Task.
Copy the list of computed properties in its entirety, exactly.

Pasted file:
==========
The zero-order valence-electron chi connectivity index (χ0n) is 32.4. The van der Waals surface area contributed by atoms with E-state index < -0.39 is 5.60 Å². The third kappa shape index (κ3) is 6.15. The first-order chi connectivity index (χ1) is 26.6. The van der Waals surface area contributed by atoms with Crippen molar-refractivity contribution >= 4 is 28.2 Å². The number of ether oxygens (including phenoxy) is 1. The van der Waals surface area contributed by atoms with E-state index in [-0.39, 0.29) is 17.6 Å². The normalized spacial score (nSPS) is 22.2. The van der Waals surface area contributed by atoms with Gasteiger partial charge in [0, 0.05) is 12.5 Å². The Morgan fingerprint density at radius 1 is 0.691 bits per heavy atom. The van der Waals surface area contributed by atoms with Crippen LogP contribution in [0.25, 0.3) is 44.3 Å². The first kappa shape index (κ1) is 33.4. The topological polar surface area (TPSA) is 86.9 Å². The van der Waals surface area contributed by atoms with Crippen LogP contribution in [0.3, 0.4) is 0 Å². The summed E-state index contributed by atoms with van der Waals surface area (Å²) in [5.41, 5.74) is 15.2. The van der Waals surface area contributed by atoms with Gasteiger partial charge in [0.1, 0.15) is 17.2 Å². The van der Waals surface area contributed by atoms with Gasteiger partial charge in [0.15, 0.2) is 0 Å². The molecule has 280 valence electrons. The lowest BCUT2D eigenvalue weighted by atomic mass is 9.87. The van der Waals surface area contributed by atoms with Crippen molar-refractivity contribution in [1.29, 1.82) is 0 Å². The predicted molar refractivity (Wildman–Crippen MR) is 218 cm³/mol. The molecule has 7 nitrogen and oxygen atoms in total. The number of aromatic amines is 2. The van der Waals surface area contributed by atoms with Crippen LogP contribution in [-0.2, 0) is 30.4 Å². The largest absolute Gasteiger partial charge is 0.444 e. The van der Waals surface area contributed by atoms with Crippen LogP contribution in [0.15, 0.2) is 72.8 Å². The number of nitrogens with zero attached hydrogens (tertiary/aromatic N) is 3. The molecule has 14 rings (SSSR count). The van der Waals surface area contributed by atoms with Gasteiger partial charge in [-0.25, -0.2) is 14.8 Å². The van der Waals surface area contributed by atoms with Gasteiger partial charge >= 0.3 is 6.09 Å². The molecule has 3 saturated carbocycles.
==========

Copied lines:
The zero-order valence-electron chi connectivity index (χ0n) is 32.4. The van der Waals surface area contributed by atoms with E-state index < -0.39 is 5.60 Å². The third kappa shape index (κ3) is 6.15. The first-order chi connectivity index (χ1) is 26.6. The van der Waals surface area contributed by atoms with Crippen molar-refractivity contribution >= 4 is 28.2 Å². The number of ether oxygens (including phenoxy) is 1. The van der Waals surface area contributed by atoms with E-state index in [-0.39, 0.29) is 17.6 Å². The normalized spacial score (nSPS) is 22.2. The van der Waals surface area contributed by atoms with Gasteiger partial charge in [0, 0.05) is 12.5 Å². The Morgan fingerprint density at radius 1 is 0.691 bits per heavy atom. The van der Waals surface area contributed by atoms with Crippen LogP contribution in [0.25, 0.3) is 44.3 Å². The first kappa shape index (κ1) is 33.4. The topological polar surface area (TPSA) is 86.9 Å². The van der Waals surface area contributed by atoms with Crippen LogP contribution in [0.3, 0.4) is 0 Å². The summed E-state index contributed by atoms with van der Waals surface area (Å²) in [5.41, 5.74) is 15.2. The van der Waals surface area contributed by atoms with Gasteiger partial charge in [0.1, 0.15) is 17.2 Å². The van der Waals surface area contributed by atoms with Gasteiger partial charge in [0.15, 0.2) is 0 Å². The molecule has 280 valence electrons. The lowest BCUT2D eigenvalue weighted by atomic mass is 9.87. The van der Waals surface area contributed by atoms with Crippen molar-refractivity contribution in [1.29, 1.82) is 0 Å². The predicted molar refractivity (Wildman–Crippen MR) is 218 cm³/mol. The molecule has 7 nitrogen and oxygen atoms in total. The number of aromatic amines is 2. The van der Waals surface area contributed by atoms with Crippen LogP contribution in [-0.2, 0) is 30.4 Å². The largest absolute Gasteiger partial charge is 0.444 e. The van der Waals surface area contributed by atoms with Crippen LogP contribution in [0.15, 0.2) is 72.8 Å². The number of nitrogens with zero attached hydrogens (tertiary/aromatic N) is 3. The molecule has 14 rings (SSSR count). The van der Waals surface area contributed by atoms with Gasteiger partial charge in [-0.25, -0.2) is 14.8 Å². The van der Waals surface area contributed by atoms with Gasteiger partial charge >= 0.3 is 6.09 Å². The molecule has 3 saturated carbocycles.